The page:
Oiva Toikka was born in 1931 on a farm in Viipurin Maalaiskunta, the rural municipality surrounding the then-Finnish town of Vyborg, now part of Russia. Luckily for him, he grew up at a time when Finnish glass art was starting to gain an international reputation.He trained in ceramics at the University of Art and Design in Helsinki, but quickly took his talents into the world of glass. He soon gained a reputation for innovative practical designs with product lines such as Kastehelmi and Flora tableware ranges after joining Iittala in 1963 on the recommendation of another Finnish design legend, Kaj Franck.
The curiosity and imagination Oiva Toikka brought to his work meant he was never afraid to deviate from the streamlined functionalism that characterised Nordic design. Instead, he favoured colourful, artistic creations often inspired by nature. His big impact on the art world came with the Birds by Toikka series.
He made the first in 1972 and was still making them not long before he died in 2019. He came up with hundreds of models that are still being made today at the Iittala glass factory in Hämeenlinna, 40 miles from his original workshop in Urjala.
His awards include the Lunning Prize, a Finnish State Award for Crafts and Design, the Pro Finlandia Medal, the Kaj Franck Design Prize, the Finland Prize and the Prins Eugen Medal. Not only did he win prizes, but his design expertise earned him commissions for stage productions, most notably with both the Finnish National Theatre and the Finnish National Opera.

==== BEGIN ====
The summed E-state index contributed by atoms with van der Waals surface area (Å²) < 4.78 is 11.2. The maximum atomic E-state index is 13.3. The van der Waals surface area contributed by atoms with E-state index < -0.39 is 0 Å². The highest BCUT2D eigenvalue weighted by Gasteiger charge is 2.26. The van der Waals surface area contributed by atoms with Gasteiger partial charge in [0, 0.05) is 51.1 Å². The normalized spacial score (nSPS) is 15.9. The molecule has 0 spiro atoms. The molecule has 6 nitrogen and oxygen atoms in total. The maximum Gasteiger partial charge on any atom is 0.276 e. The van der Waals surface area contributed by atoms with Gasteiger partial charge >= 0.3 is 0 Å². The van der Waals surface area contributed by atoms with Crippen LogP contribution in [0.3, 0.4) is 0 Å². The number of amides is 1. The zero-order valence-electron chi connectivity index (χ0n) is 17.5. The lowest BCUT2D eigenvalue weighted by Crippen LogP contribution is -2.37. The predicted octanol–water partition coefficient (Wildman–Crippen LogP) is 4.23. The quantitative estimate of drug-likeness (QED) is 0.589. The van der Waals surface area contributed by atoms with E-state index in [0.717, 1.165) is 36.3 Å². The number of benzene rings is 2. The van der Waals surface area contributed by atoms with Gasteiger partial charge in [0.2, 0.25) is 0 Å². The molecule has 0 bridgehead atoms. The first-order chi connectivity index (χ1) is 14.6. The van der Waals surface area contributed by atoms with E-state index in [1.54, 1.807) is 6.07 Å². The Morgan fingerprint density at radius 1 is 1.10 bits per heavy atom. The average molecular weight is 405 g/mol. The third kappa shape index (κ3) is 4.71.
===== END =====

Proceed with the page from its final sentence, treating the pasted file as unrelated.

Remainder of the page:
Birds by Oiva Toikka
Oiva Toikka’s birds have become famous symbols of Scandinavian glassware. The earliest example was just a small part of his “Lake Palace” sculpture, made in 1969. That one sparked the revolution in his thinking and you can see how it led directly to the Flycatcher, the first of the Oiva Toikka birds to enter production as a piece in its own right.
Over the next 47 years, he came up with more than 400 different vatiations. Each bird is a unique individual, signed and with the insignia of Nuutajärvi, where it was made, or Iittala, the manufacturing company. The collection is a rich example of mouth-blown glassmaking traditions.
Toikka saw himself as a rebel against functional design. His use of free-blown or trailed glass was always unconventional, even when he was working with plain glass. Then he started to add colour – a lot of colour.
The outstanding characteristic of his most famous series is the sense of movement obvious in each example. The exact movement varies, they may look as though they are running, dancing or flying, but they are almost always in action. They are sometimes inspired by seeing real birds in motion, but a lot came straight from his imagination.
Nor was he confined to examples from his native species in the north of Europe. There are pigeons, ducks, owls, pheasants, tits and finches, to name just a few. Each one is an individual with strong characteristics. More importantly, each is individually blown, no mass manufacture here.
It’s safe to suggest many people develop personal relationships with these little glass creatures living in their homes. It is like owning a live pet, but without the cruelty of the cage.